Upgrading to a Heavy-Duty Planer

      Dollar for dollar, buying a heavy-duty used machine is probably a better value than buying a less powerful unit new. February 15, 2015

Question (WOODWEB Member) :
A friend and I started a barn wood reclamation business a few years back which now includes building furniture. To make a long story short, the DeWalt planer we started on needs to get put in closet in exchange for a real planer. We're mostly planing 3"thick by 10" wide 100 year old white cedar. We're making a few table tops per week now, and will likely be doing several tops per week in the next few years. The knots are almost petrified, but the wood is fairly soft. We do miss an old imbedded rusty nail every so often for what it's worth.

We’re looking at potentially going with a 20" Powermatic with Byrd heads. We'd like to stick with single phase (budget $2500-$4000). We would like to only do this once. Does anyone have any thoughts or recommendations (manufacturer, blades, hp, etc.)? We're dreaming of a machine that eats this stuff up. Right now it's a lot of pushing, shoving, and 20 minute blade replacements.

Forum Responses
(Solid Wood Machining Forum)
From contributor X:
I bought the same planer last year and it performs very well with the Byrd head. I think the Byrd head is a good idea for your situation of hitting an occasional nail. It's a lot less expensive and easier to rotate a couple small cutters than to replace a whole 20" knife.

From contributor J:
We have the same Powermatic planer and love it. The Byrd head is well worth the extra money. You will like the planner vs the Dewalt.

From contributor F:
If you don't mind old machines and can deal with rigging a machine up with 3 phase, your budget could get you set up with a nice old machine that with a little care will outlast you. If I was buying I would look for either an older American or European machine with somewhere in the neighborhood of 7.5 - 9 hp and either an insert head or a Tersa style head. Of course I already went through the same thing you’re going through several years back. I spent $3500 on a brand spanking new 20" planer with a 5hp motor and spiral head. I had it for almost a year before I traded it for a 30 plus year old SCM 20" planer that made it look like the toy it was.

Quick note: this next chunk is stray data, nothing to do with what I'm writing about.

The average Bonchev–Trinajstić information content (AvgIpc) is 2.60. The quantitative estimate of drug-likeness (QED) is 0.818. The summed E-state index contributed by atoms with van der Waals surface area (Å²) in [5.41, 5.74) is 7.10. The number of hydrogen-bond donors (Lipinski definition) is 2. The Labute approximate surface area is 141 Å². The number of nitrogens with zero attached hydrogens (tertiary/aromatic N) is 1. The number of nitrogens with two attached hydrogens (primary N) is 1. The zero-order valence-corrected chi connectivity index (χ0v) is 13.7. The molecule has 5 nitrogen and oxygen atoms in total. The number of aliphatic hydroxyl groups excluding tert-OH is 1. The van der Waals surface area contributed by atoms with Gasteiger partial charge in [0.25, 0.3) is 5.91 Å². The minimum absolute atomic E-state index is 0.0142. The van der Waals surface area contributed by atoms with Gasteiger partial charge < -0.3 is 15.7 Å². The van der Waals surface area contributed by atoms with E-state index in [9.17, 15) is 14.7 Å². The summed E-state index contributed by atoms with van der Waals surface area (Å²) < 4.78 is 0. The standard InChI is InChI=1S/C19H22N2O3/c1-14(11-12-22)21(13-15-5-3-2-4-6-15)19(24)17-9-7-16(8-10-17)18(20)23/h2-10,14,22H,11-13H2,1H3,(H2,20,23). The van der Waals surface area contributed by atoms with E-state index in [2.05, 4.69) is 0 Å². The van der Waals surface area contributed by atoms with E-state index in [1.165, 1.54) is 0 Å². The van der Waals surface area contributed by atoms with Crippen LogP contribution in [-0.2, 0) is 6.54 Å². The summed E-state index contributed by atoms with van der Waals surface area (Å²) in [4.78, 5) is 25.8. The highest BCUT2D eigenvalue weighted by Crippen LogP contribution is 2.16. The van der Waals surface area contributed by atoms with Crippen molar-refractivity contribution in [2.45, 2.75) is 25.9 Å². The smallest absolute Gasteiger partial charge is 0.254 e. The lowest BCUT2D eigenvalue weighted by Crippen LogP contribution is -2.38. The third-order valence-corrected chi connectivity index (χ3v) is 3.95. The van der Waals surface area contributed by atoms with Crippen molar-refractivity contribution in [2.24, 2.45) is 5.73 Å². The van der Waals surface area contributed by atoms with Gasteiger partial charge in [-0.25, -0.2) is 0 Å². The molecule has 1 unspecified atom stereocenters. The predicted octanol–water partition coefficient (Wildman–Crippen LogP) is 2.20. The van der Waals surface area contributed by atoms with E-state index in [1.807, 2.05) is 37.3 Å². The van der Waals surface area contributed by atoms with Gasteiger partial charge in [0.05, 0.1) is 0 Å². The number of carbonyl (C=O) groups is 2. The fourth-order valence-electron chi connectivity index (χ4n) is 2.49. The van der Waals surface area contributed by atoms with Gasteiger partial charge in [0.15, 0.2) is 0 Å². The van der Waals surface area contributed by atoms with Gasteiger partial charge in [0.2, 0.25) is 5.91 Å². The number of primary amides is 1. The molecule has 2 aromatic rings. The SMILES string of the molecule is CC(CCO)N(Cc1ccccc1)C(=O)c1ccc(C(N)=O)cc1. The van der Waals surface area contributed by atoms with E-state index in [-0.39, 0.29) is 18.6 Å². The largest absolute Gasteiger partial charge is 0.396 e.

From contributor L:
In my opinion I'd buy good, used industrial machinery in a heartbeat over any of the new stuff coming down the pike. I purchased our 24" Rockwell RC63 planer from a school that liquidated it's woodshop program. This machine dates to around 1990, weighs in almost 4,000 pounds of cast iron, has a 10 hp main motor, 3 hp drive motor and a 1 hp lift motor. Three phase means those motors will run forever and very economically due to the lower amperage draw.

Made for Rockwell by SCMI in Italy, it's now almost 25 years old and will still be running another 25 years from now. I got it for $3,500 and never looked back. I still have the 15" Grizzly it replaced, and even that (from 1989) is still in use in our shop for smaller stuff (yea, the Taiwan stuff from that time period is light years above the Chinese stuff made today).

I thought I'd like to install a Byrd head on this machine (I have one on my 12" jointer and it's the ultimate), the cost for a 24" Byrd just does not justify its expense to me. The four blade head on this machine does a wonderful job, albeit much louder than a comparable Shelix head equipped machine. If I was 20 years younger, yes - I'd definitely go for the Byrd. I chose 24" width not so much for large, wide boards - but mostly so that we could pass several smaller boards (as pictured) through at the same time. Production time is reduced a lot because of this capacity. Naturally, the 9" height has also come in handy with some of the timber jobs we commission.

Bottom line - buy good, quality industrial used machines before considering lightweight new stuff. Just be sure to check them out before buying. Though in fairness to my peers, it's been my experience to find that woodworkers selling their equipment are usually honest and fair when selling to other woodworkers. We are a dying breed and share a certain level of respect.

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